Wirth, S., Gebhardt-Henrich, S. G., Riemer, S. et al. 2020. The influence of human interaction on guinea pigs: Behavioral and thermographic changes during animal-assisted therapy. Physiology & Behavior 225, 113076.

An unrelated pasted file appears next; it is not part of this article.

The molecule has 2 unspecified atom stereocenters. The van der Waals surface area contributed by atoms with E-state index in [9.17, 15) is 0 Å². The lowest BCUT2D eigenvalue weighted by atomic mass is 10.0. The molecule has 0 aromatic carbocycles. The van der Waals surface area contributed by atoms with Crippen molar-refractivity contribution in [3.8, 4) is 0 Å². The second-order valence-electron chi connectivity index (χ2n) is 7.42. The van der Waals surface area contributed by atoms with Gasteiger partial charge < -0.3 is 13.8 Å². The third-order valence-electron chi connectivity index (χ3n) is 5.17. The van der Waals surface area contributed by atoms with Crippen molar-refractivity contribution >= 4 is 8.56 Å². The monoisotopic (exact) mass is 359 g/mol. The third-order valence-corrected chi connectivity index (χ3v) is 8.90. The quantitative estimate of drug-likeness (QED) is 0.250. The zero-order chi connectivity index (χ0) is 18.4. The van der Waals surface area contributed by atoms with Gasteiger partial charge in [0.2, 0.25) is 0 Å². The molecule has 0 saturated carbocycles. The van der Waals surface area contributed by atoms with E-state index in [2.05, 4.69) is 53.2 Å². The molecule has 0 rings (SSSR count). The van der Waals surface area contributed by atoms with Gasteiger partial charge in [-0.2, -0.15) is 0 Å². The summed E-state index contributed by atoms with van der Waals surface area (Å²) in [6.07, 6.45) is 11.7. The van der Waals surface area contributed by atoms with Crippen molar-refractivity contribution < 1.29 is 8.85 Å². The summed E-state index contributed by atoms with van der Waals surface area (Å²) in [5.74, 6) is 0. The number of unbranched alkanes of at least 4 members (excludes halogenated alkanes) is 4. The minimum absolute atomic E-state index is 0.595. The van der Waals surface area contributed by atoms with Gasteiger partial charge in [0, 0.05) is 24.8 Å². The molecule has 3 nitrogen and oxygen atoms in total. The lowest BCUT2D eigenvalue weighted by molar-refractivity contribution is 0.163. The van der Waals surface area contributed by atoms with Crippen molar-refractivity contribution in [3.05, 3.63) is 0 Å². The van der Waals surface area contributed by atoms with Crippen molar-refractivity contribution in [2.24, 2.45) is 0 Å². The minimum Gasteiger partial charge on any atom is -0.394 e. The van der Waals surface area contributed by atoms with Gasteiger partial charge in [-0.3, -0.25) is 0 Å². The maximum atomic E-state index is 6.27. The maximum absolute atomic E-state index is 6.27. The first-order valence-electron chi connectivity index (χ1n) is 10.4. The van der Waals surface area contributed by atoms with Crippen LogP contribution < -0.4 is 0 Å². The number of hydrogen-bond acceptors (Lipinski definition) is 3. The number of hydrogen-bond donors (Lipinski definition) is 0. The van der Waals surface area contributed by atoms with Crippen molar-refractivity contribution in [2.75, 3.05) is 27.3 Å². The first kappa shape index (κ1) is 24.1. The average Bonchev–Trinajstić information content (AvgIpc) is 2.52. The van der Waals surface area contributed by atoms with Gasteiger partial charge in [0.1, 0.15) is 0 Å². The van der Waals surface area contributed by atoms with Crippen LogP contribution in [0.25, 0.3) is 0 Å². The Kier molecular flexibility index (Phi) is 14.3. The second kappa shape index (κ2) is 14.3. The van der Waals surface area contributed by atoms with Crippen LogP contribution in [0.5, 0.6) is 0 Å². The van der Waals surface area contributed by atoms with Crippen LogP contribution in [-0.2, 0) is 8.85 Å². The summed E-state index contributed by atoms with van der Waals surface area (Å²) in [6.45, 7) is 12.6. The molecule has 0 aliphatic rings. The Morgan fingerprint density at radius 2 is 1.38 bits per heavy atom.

Guinea pigs are often involved in animal-assisted therapy (AAT) but there is little knowledge about the effects of human contact on guinea pigs involved in AAT. The aim of this study was to investigate effects of availability of a retreat, presence of conspecifics, prior experience with AAT, and human interaction on indicators of welfare in guinea pigs involved in AAT. Guinea pigs of both sexes and different ages (n=20) were assigned to a randomized, controlled within-subject trial with repeated measurements. Each guinea pig was tested in four settings: (I) therapy with retreat possibility with conspecifics, (II) therapy with retreat possibility without conspecifics, (III) therapy without retreat possibility, and (IV) setting without human interaction. We measured changes in eye temperature, as a proxy to infer stress levels, at 5-s intervals with a thermographic camera. All sessions were video recorded and the guinea pigs’ behavior was coded using continuous recording and focal animal sampling. For the statistical analysis we used generalized linear mixed models, with therapy setting as a fixed effect and individual guinea pig as a random effect. We observed a temperature increase relative to baseline in settings (I) therapy with retreat with conspecifics present and (III) therapy without retreat. The percentage of time a guinea pig was petted was positively correlated with a rise in the eye temperature independent of the setting. Time spent eating was reduced in all therapy settings (I-III) compared to the setting without HAI (human animal interaction) (IV). In the setting with retreat (I), guinea pigs showed more active behaviors such as locomotive behavior or startling compared to the setting without retreat (III) and the setting without HAI (IV). When no retreat was available (III), they showed more passive behaviors, such as standing still or freezing compared to therapy with retreat (I). Based on our results we identified the behaviors “reduced eating”, “increased startle” and “increased freezing” as indicators of an increased stress level. Petting the guinea pigs was correlated with a rise in the eye temperature and might be a factor which can cause stress. Our results support the suggestion that guinea pigs involved in AAT should have a retreat possibility, should have access to conspecifics, and should be given time to adapt to a new setting. In this way, stress might be reduced.